Song cupboard B

Bananas in pyjamas

Be happy, be happy today!

Big Rock Candy Mountain

Bill Grogan’s goat

Billy Boy

Blow away the morning dew

Boatman dance, boatman sing

Bobby Shaftoe

Bought me a cat

Brush, brush, brush

By the light of the silvery moon

Last updated: 2/19/2019 5:01 PM

The songs below are part ofAway we go’ Round and about

compiled, adapted and illustrated by Dany Rosevear

Return to the Singing games for children’ home

To listen to music from these songs click on O or 🔊

To watch the author sing a song click on the title at:

 

© Dany Rosevear 2008 All rights reserved

You are free to copy, distribute, display and perform these works under the following conditions:

·       you must give the original author credit

·       you may not use this work for commercial purposes

·       for any re-use or distribution, you must make clear to others the licence terms of this work

·       any of these can be waived if you get permission from the copyright holder

 

Your fair use and other rights are no way affected by the above.

 


 

 

Bananas in pyjamas O

 

 


Words and music by Carey Blyton (nephew of Enid Blyton) in 1967.This crazy song became a regular favourite on Australia’s Playschool. Find out more at: https://en.wikipedia.org/wiki/Bananas_in_Pyjamas, http://www.careyblyton.com/??=Bananas

 

For more fun add other fruit and veggie verses.

 

 

 

 

 

 

 

 

 

 

 

 

 

 

 

 

 

 

 

 

 

 

 

 

 

 

 

 

 

 


Bananas, in pyjamas,

Are coming down the stairs;

Bananas, in pyjamas,

Are coming down in pairs;

Bananas, in pyjamas,

Are chasing teddy bears -

'Cos on Tuesdays

They all try to

CATCH them unawares!

 

Zucchinis in bikinis… are sliding…

Green beans in blue jeans… are running…

Potatoes in their jackets... are hopping….

 


 

 

Be happy, be happy today! 🔊

 

 


A song written in 1935 and published in ‘The nursery song and picture book published in 1947. Words and music by Miriam Drury. The seasonal lines below were written by Dany Rosevear. Some might prefer the simple original verse:

I saw a bird in the top of a tree,

This is the song he was singing to me,

“God loves us all in a wonderful way,

Be happy, be happy today.”

 

 

 

 

 

 

 

 

 

 

 

 

 

 

 

 

 

 

 

 

 

 

 

 

 

 

 

 

 


I saw a bird in the top of a tree,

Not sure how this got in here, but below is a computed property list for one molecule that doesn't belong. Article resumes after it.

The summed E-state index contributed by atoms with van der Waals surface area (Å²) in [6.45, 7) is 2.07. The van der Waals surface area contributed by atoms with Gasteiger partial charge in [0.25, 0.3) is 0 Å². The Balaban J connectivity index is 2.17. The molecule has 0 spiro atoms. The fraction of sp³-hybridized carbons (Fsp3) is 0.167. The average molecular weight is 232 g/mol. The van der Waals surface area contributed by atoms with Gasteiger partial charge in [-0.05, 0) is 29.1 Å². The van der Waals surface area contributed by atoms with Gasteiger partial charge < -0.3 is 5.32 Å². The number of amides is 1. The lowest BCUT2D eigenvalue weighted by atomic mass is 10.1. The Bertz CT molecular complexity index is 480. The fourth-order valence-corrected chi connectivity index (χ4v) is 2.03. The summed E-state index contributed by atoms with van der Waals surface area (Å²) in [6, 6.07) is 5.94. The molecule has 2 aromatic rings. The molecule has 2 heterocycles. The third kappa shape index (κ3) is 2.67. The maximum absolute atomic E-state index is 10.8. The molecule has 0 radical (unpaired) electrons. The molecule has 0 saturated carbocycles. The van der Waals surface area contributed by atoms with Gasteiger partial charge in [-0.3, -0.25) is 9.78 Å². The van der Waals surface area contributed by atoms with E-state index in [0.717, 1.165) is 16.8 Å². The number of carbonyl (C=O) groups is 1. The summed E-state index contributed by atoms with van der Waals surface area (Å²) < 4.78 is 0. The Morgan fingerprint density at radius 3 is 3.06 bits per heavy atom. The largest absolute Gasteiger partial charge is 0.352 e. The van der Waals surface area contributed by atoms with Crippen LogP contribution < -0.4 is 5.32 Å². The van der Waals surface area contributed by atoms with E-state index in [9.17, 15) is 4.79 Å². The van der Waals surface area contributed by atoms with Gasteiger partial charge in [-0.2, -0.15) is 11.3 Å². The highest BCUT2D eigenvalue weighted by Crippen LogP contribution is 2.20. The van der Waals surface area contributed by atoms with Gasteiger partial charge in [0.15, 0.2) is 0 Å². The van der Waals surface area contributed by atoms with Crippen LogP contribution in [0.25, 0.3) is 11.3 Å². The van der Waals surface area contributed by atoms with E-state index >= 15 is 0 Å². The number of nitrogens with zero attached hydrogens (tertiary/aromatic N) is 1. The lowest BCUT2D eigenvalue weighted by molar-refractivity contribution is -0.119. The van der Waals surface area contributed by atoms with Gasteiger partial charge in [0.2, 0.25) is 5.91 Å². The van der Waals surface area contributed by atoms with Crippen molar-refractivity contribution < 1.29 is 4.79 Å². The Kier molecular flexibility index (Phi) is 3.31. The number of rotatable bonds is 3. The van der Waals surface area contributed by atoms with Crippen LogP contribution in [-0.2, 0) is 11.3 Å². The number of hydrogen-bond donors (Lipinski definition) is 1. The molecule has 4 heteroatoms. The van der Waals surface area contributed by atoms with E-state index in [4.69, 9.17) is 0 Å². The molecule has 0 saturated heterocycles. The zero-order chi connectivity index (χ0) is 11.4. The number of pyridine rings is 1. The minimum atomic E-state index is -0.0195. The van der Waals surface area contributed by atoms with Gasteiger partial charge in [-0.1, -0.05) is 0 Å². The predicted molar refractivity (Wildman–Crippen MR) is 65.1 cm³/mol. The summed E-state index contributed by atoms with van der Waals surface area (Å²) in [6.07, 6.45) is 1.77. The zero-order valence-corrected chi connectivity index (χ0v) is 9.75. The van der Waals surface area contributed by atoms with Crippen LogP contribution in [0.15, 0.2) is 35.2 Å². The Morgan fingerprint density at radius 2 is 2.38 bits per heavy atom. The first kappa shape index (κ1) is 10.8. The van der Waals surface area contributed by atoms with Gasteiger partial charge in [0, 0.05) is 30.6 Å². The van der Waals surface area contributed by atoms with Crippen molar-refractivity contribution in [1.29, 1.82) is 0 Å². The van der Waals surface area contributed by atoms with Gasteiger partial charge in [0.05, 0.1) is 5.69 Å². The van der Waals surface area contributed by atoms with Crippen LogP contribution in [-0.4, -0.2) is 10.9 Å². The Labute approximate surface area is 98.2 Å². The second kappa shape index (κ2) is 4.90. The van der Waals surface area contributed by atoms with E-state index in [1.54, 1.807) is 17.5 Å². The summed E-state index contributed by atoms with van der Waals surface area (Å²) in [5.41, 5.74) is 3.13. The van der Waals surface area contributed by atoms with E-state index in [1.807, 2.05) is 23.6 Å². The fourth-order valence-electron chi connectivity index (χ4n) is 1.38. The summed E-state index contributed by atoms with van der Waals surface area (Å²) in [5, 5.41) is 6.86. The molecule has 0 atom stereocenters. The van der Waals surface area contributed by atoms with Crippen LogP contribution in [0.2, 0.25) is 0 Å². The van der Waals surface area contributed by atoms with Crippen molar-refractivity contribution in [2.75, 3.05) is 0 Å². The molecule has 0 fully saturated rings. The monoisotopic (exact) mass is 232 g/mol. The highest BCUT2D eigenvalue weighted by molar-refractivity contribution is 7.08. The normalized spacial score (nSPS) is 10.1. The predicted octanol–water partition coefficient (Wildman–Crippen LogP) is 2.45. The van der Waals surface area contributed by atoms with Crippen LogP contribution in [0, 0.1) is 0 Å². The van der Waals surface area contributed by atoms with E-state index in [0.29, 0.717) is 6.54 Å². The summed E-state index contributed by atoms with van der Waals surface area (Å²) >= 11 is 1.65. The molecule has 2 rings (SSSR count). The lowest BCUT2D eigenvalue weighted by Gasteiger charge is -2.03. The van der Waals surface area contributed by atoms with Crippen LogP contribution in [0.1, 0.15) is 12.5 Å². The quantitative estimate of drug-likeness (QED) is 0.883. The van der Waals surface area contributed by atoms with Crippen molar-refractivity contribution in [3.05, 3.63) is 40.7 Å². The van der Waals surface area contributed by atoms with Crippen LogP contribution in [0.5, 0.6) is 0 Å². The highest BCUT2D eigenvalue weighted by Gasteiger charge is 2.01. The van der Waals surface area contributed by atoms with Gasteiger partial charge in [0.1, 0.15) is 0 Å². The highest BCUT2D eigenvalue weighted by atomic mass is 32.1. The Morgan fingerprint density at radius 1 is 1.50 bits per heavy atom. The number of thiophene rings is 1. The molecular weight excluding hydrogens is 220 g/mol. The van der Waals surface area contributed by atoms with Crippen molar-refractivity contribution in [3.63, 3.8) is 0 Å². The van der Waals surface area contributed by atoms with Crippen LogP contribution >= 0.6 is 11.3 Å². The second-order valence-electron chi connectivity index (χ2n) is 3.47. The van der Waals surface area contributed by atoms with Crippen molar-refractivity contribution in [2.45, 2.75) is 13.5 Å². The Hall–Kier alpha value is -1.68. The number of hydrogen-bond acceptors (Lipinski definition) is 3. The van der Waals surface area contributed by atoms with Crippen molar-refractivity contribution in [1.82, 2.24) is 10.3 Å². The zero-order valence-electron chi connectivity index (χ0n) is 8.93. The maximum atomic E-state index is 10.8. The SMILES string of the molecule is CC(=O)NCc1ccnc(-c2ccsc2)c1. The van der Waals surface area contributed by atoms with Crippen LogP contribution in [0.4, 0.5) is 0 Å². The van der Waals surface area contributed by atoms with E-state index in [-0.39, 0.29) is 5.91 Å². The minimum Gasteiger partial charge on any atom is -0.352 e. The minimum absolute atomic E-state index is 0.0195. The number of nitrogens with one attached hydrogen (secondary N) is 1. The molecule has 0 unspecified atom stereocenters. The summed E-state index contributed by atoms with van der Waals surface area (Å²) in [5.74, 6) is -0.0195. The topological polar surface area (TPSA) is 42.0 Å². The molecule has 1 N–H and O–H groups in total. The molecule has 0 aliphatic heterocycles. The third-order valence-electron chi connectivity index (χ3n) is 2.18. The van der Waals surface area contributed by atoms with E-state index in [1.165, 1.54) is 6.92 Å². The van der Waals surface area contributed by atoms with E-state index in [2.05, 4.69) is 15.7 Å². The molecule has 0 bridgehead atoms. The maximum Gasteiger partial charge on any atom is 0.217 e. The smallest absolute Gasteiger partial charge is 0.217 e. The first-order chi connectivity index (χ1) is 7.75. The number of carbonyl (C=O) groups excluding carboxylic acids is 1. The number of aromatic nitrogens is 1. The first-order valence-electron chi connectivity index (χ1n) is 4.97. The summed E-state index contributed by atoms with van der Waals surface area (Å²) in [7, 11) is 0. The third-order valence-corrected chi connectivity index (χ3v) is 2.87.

This is the song it was singing to me,

“The world is awake and the sun’s out to play:

Be happy, be happy today,

Be happy, be happy today!”

 

I saw a bird in the top of a tree,

This is the song it was singing to me,

“Lovely Autumn has come, watch the leaves fly away:

Be happy, be happy today…

 

I saw a bird in the top of a tree,

This is the song it was singing to me,

“The snow fell all night, soft and white as it lay,

Be happy, be happy today…

 

I saw a bird in the top of a tree,

This is the song it was singing to me,

“Now Springtime has come, all the flowers smile and say:

Be happy, be happy today…


 

 

Bill Grogan’s goat 🔊

 

 


A comic echo song.

It was a popular Burl Ives song and possibly originated from Ireland as ‘O’Grady’s goat’ https://mudcat.org/thread.cfm?threadid=53457 .

 

 

 

 

 

 

 

 

 

 

 

 

 

 

 

 

 

 

 

 

 

 

 

 

 

 

 

 

 

 


There was a man There was a man

Now please take note Now please take note

There was a man There was a man

Who had a goat. Who had a goat.

He loved that goat He loved that goat

Indeed he did Indeed he did

He loved that goat He loved that goat

Just like a kid. Just like a kid.

 

One day that goat One day that goat

Felt frisk and fine Felt frisk and fine

Ate three red shirts Ate three red shirts

Right off the line. Right off the line.

The man, he grabbed The man, he grabbed

Him by the back Him by the back

And tied him to And tied him to

A railroad track. A railroad track

 

Now, when that train Now, when that train

Hove into sight Hove into sight

That goat grew pale That goat grew pale

And green with fright. And green with fright.

He heaved a sigh He heaved a sigh

As if in pain As if in pain

Coughed up those shirts Coughed up those shirts

And flagged the train! And flagged the train!


 

 

Big Rock Candy Mountain O

 

 


This song was written by the hobo singer Henry ‘Mac’ McClintock to warn off young folk seduced by the supposed nirvana of the wandering life.

 

The version below has a lighter tone describing a land of milk and honey to feed younger more innocent imaginations before they need get to grips with the difficult life of a hobo.